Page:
I guess that was more than two cents worth but I just came back from two weeks in the wilderness and have a lot of pent up conversation.
Dennis Rodman worked diligently long after he got his first world-championship ring, in fact he has 5 and is, as far as I know, the only person to have more than one from two separate teams. Which domestique, now or in the past, has ridden with the most TDF or World Cup champions? Is there a guy out there who can just make wins happen?
I'd add two more reasons why the Tour (or indeed the Giro & Vuelta) are rarely boring.
1. If you're actually present at a stage - the whole atmosphere, the enthusiastic crowds, the commercial hoopla, the sight and sound of bikes you could never afford and riders who's cleats you are not worthy to clean. 2. If you're watching on TV, the beautiful scenery, the fascinating little towns and villages, castles, chateaus, etc.
I agree with Scott - treat it as a spectacle, don't concentrate on who's first across the line.
Boring Tour #2
Just to add 2 or 3 cents to Stuart Press's points regarding how hard/(un)interesting the tour was in the sub-modern era. Drugs. In order to ride 15 hours a day for days on end, you'd need something in the order of 60 cups of Turkish coffee and a good pound or two of cocaine. And with no drug tests, you could add whatever else you wanted to that cocktail- Ginko Biloba or whatever.
I used to have a Colombian cycling coach (name withheld) who would tell stories of competing in Europe in the 'good old days' which always involved smoking marijuana before a race. Someone would attack during the race and he'd tell everyone in the peloton, just chill out, let him go (man). I'm sure he was feeling no pain and could ride for 15 hours or so. Quite honourable, wouldn't you say?
These are the good old days right now. If I want to watch some weird marathon endurance event, it better include leeches being pulled from Lindsey Richter's derrière.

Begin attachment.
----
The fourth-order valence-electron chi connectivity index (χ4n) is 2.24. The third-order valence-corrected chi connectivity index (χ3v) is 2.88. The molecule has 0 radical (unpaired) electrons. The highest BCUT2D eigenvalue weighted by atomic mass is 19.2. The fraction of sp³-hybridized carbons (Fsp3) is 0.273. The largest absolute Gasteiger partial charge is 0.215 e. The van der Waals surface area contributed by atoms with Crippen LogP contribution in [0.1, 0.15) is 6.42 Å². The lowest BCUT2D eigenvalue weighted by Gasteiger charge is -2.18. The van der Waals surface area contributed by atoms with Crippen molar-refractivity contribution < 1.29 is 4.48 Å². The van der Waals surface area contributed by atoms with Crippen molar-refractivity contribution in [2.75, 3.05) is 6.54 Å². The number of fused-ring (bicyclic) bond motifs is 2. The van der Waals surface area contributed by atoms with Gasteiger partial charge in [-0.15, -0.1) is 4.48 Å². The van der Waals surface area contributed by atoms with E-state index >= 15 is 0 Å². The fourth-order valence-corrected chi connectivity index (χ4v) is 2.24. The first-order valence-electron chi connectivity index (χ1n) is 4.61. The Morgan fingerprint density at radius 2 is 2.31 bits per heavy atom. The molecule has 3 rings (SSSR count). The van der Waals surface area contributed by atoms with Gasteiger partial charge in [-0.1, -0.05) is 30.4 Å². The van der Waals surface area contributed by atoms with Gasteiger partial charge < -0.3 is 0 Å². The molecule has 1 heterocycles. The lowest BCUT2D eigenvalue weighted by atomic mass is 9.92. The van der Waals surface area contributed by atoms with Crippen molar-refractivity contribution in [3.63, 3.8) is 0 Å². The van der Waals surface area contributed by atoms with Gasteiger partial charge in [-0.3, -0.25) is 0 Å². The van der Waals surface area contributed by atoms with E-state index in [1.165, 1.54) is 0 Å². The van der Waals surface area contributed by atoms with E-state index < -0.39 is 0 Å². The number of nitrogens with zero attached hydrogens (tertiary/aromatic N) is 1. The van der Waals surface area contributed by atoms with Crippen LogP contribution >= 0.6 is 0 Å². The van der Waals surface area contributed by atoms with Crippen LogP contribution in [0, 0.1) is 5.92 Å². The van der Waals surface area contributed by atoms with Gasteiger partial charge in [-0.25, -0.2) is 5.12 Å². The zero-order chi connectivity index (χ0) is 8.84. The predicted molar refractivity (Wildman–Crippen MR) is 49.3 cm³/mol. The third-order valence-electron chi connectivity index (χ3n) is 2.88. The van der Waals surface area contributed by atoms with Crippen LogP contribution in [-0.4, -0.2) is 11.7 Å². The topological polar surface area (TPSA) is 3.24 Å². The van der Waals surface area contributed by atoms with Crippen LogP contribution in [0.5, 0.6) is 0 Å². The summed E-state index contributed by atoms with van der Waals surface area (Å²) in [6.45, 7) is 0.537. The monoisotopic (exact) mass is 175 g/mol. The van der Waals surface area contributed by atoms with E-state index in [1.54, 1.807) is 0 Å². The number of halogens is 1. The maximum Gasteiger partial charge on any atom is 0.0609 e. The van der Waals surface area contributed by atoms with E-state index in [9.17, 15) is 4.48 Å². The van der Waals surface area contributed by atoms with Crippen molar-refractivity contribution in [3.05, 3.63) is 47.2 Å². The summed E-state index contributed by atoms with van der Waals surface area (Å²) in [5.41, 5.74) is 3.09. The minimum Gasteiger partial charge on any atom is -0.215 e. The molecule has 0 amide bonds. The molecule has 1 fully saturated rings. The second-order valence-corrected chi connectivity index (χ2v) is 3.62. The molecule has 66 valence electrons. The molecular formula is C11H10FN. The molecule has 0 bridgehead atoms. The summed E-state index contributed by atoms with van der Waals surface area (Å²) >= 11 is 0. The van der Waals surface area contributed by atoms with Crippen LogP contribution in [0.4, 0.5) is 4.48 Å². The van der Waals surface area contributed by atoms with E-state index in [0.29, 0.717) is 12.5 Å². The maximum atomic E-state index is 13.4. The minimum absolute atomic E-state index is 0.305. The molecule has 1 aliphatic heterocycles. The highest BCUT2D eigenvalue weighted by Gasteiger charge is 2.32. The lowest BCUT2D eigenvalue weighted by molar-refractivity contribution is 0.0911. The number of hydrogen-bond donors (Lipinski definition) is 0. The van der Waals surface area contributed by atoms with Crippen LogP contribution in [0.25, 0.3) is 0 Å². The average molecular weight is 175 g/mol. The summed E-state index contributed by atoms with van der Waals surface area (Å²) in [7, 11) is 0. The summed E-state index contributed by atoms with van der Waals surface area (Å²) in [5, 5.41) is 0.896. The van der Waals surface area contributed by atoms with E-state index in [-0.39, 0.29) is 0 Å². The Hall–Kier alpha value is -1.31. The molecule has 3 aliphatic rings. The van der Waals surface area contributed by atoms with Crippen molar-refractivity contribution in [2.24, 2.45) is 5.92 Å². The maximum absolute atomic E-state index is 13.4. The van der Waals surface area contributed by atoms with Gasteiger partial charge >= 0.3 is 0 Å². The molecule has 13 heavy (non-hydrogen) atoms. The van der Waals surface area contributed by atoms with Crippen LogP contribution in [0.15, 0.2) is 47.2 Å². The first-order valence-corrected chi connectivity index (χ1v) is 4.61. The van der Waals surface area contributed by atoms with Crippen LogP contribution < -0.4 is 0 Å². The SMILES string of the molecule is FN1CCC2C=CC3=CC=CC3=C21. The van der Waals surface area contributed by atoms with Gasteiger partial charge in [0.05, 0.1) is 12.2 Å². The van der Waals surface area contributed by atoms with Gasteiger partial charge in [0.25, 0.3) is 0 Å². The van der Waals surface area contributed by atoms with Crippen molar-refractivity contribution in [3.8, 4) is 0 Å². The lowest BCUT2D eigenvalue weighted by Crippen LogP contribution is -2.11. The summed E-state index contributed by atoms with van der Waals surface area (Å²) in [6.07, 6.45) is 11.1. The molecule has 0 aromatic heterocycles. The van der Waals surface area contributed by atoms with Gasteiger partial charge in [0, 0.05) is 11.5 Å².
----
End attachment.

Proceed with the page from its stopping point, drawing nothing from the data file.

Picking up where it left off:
As for a weird theme cycling race today, I suggest "Head-Cases: Head to Head:" Pantani vs. VDB vs. Berzin vs. Hampsten vs. well, I don't know, someone else that's commonly slandered on these pages. Oh yeah, Cipollini.
On a side note, did Berzin ever have one of those uncomplimentary nicknames that journalists always give cyclists? The St. Petersburg Scone or something?
My money's on Vandenbroucke. He's my favourite.
The only thing that I can say is that he is certainly one of the most talented riders (top 3) of his generation.
Strange things are going on with him but once his head is clean he will surprise everybody. In the coming season he will be very good and next season he will be top. It was super how he won Liège-Bastogne-Liège. The same year he finished the world championship with a broken wrist!
His comeback will surprise everybody and he will be better than before
Your recent interview with Australian keirin World Champ indicated that, because of his phenomenal leg speed, he chose to ride an 86 inch gear at that event.
This seems impossible. I'm a decent track rider, and when I race I am often riding the lowest gear in the bunch. I usually stick with a 90, but sometimes I'll use an 88. Oh, and needless to say I'm not as fast as Bayley.
I think it would take phenomenal leg speed to ride a 90 or 91 in the keirin at World's, and it's my understanding that a lot of riders at that level will ride gears around 94. Is there anyone out there who can confirm or refute this notion of Bayley riding an 86 inch gear to the rainbow jersey?
A few years ago I saw a young bloke, at a national round of the mountain bike series here in Australia, taking the field apart in the juniors. I told everyone then and have continued to tell anyone who will listen, This kid will be the first Aussie to win the Tour de France. Through the years he has progressed and has done nothing to convince me I'm wrong. The kid has everything, he's a tactician, he climbs like a goat and can time trial with the best and now he is riding with arguably the best road team in the world. Go Cadel.
The last month's letters